Ties between Samsung and SKKU date back to the 1960s, but the company’s 1996 acquisition was driven by Samsung’s desire to move into the medical field, and SKKU’s intent to open a medical school. The Samsung Medical Center opened in 1994 and became SKKU’s teaching hospital in 1997. Today, it is responsible for a significant portion of SKKU–Samsung research output in the Nature Index, along with materials and nanotechnology research. The two institutes have together published 105 papers in the journals included in the index over the past five years.

A sheet of graphene

Samsung invested heavily in the technology, but the era of widespread graphene application is yet to occur.Credit: iStock/Getty

“Samsung has supported SKKU in many ways beyond research,” says Hong-Hee Won, a computational biologist at SKKU’s Samsung Advanced Institute of Health Sciences and Technology, located at Samsung Medical School’s campus in Seoul. Samsung’s funding for scholarships and new buildings, as well as the reputation of the brand itself, has attracted quality students to the university, he says.

In return, Samsung is able to recruit graduates — researchers from its science and engineering schools, and managers from its business school — who have taken curricula tailored for the company’s needs. It also guides the university’s applied research agenda, creating entire institutes that align with its long-term strategic vision.

But what Samsung gives, Samsung can take away. This has been the case with graphene, the super-strong, conductive material that has long been of interest to Samsung’s electronics arm. In 2010, it set up a joint graphene research centre in the SKKU Advanced Institute of Nano Technology, with some university research groups receiving US$2 million per year.

In 2014, SKKU and Samsung researchers made headlines with a new production method that synthesizes graphene on top of a reusable layer of germanium, which guides the crystal growth to keep the structure uniform. The resulting graphene forms a single crystal big enough to be useful in electronics. The study was published in Science.

“We expect this discovery to accelerate the commercialization of graphene, which could unlock the next era of consumer electronic technology,” Samsung researchers said in a company statement at the time.

But that era has not yet materialized, as the company — and the rest of the world — struggles to find commercial applications for graphene.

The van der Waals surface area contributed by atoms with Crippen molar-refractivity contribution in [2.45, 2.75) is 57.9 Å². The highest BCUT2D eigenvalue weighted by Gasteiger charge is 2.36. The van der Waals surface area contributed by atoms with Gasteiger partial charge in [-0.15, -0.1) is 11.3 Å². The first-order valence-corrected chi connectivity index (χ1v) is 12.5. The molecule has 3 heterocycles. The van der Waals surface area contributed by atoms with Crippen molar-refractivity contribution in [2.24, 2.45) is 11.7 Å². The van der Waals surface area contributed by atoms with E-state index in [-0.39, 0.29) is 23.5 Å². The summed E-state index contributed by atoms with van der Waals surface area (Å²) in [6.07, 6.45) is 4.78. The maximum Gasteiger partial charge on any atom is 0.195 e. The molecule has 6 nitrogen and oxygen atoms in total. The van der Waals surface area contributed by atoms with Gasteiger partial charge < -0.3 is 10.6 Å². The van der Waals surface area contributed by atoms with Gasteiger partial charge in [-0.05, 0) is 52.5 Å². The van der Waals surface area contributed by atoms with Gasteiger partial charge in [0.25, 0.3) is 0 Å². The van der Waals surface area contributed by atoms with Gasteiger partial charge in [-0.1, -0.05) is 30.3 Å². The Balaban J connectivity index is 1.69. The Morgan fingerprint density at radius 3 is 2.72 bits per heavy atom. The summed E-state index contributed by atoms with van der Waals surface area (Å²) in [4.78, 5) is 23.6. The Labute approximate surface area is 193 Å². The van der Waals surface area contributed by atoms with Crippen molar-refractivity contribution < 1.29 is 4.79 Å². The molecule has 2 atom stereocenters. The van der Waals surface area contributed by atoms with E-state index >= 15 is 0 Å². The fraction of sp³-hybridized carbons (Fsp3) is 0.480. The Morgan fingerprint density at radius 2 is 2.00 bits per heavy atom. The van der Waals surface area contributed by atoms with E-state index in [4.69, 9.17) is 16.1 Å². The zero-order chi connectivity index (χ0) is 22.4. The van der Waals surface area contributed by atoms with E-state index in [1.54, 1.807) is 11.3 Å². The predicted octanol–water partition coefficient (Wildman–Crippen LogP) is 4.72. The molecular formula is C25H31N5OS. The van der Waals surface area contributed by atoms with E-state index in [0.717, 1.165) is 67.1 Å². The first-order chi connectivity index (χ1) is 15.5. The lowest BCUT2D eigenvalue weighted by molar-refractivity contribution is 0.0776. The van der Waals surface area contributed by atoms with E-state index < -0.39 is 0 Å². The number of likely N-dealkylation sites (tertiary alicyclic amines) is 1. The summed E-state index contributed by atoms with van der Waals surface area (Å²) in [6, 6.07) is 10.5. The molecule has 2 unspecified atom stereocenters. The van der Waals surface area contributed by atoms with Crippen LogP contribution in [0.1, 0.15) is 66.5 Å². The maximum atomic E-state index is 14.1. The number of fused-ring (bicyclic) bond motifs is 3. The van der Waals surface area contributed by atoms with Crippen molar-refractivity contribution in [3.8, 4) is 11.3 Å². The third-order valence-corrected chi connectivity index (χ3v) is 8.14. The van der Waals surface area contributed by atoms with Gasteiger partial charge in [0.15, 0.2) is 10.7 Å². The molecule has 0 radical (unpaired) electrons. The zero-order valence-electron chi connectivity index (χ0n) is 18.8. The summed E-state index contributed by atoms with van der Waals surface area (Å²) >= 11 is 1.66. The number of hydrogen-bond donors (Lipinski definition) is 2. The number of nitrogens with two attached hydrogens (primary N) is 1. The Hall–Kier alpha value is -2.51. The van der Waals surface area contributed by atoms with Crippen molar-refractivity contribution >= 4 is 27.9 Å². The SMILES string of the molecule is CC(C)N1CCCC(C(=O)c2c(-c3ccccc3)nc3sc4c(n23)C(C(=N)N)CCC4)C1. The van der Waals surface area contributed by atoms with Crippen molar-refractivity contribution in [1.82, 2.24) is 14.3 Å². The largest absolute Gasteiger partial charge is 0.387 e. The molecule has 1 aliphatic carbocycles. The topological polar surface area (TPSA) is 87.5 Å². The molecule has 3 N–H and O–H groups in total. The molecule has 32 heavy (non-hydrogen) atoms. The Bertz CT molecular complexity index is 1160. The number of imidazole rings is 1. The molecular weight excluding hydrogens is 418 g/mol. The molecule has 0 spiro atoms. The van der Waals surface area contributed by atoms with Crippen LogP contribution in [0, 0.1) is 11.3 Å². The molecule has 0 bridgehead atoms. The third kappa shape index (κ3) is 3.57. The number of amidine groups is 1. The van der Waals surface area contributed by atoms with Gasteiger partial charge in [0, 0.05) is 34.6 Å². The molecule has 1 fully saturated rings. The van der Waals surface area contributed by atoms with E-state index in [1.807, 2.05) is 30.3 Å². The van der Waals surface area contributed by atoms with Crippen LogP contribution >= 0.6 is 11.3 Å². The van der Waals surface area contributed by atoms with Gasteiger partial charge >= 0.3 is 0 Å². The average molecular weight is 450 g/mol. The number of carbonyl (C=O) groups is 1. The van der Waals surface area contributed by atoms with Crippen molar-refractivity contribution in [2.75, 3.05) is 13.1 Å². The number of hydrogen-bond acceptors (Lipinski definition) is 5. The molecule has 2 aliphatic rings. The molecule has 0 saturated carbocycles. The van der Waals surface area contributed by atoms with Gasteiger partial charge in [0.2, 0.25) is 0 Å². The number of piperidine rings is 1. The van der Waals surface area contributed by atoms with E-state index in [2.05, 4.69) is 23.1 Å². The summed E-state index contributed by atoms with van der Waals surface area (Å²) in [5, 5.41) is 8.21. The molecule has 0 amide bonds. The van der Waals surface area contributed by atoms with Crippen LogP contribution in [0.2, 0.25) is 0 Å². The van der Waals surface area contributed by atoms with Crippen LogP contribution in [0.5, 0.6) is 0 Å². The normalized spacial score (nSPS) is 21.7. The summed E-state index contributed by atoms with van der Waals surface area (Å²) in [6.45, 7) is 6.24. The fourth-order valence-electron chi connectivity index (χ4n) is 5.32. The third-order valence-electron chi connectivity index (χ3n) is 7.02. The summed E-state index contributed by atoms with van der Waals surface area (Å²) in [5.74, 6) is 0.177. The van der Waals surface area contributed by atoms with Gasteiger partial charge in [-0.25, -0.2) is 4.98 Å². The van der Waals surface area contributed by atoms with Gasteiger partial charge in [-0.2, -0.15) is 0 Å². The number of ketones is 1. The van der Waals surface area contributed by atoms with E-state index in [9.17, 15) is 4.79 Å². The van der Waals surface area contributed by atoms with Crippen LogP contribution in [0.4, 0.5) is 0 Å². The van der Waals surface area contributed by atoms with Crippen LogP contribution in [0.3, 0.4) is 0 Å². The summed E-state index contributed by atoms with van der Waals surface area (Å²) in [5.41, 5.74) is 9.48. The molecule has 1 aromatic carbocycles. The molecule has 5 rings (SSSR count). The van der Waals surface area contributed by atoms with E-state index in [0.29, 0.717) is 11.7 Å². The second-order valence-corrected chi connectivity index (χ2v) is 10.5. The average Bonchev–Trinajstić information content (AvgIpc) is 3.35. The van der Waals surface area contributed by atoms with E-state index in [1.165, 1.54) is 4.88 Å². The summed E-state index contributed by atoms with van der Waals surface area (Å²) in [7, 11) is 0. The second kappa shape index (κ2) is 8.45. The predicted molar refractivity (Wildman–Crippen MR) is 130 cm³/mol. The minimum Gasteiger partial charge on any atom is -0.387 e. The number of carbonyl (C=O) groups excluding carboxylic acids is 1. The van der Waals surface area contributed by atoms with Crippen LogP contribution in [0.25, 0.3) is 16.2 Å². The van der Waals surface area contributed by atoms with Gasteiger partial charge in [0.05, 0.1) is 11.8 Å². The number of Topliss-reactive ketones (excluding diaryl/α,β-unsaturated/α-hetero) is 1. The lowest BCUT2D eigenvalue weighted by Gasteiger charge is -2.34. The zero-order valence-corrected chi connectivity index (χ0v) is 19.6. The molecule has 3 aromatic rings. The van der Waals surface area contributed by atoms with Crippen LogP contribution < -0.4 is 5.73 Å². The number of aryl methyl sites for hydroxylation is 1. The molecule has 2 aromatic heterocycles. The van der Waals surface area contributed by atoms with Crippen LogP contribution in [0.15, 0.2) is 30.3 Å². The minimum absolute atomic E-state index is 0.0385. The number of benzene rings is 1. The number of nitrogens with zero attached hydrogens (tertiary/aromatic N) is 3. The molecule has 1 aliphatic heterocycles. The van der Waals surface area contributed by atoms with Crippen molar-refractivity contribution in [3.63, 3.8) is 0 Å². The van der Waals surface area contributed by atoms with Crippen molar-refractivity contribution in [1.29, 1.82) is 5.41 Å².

Today, joint graphene research between SKKU and Samsung has all but ceased and the centre has been effectively discontinued, says one researcher with knowledge of the situation who asked not to be named. In the researcher’s opinion, Samsung “does not intend to industrialize graphene in the next one or two years.” Samsung continues to research the material at the Samsung Advanced Institute of Technology, an in-house lab in Suwon.

BGI & University of Copenhagen: CS 45.6

BGI’s ties to the University of Copenhagen (UCPH) started with a personal connection: one of the founders of the gene-sequencing company, Yang Huanming, received his PhD from UCPH in 1988.

Founded in 1999 as the Beijing Genomics Institute, in 2007 the organization moved to Shenzhen where it has grown to become one of the world’s premiere genomics institutes. Its ties to UCPH were cemented in 2012 when the university welcomed the opening of BGI-Europe on campus, a research centre with 10 Illumina sequencers. The two institutions have co-authored 127 papers in the index since 2012.

Tom Gilbert and Zhang Guojie stand behind a large array of preserved bird specimens

Tom Gilbert and Zhang Guojie at the Natural History Museum of Denmark in Copenhagen.Credit: Alastair Philip Wiper

The success of BGI’s commercial arm has given the firm a reputation in some quarters as a brute-force sequencing factory that relies on academic partners for knowledge. But BGI’s robust basic research division debunks that stereotype, says UCPH evolutionary biologist, Tom Gilbert. In 2010, he teamed up with BGI’s Zhang Guojie to map the family tree of the modern bird. Zhang, also an evolutionary biologist, had already sequenced several species. Their effort snowballed into a collaboration of 200 scientists from 80 institutions around the world, sequencing 48 bird genomes, one from every major lineage, including the emperor penguin and the peregrine. It culminated in the near-simultaneous publication of 26 papers, including a special issue of Science in December 2014. Gilbert says it’s a big mistake to assume that BGI is merely a service provider in the partnership. “They weren’t just generating the genomes, they were driving a lot of the project.”

To Zhang, UCPH offers access to rich data, as well as its legacy of natural history research. Zhang moved to UCPH as a postdoctoral fellow during his collaboration with Gilbert. Now a full professor at UCPH, he says the university’s affiliation with the Natural History Museum of Denmark has offered the chance to tap into ancient DNA samples from a global network of museums. Zhang maintains an affiliation with BGI as an associate director of China National GeneBank, which BGI runs.

Denmark’s medical records, maintained in a unified database, are another good resource for BGI says Karsten Kristiansen, a genome scientist at UCPH and BGI advisor. In August, a consortium including UCPH and BGI published a reference genome for the Danish population derived from 150 people. The relationship will grow: the institutions established a joint PhD programme three years ago, offering longstanding BGI researchers the chance to earn a UCPH degree to go along with their research.  

doi: 10.1038/d41586-017-07426-y

The Nature Index database tracks the affiliations of high-quality natural science articles, and charts publication productivity for institutions and countries. Article count (AC) includes the total number of affiliated articles. Weighted fractional count (WFC) accounts for the relative contribution of each author to an article, and adjusts for the abundance of astronomy and astrophysics papers. More details here.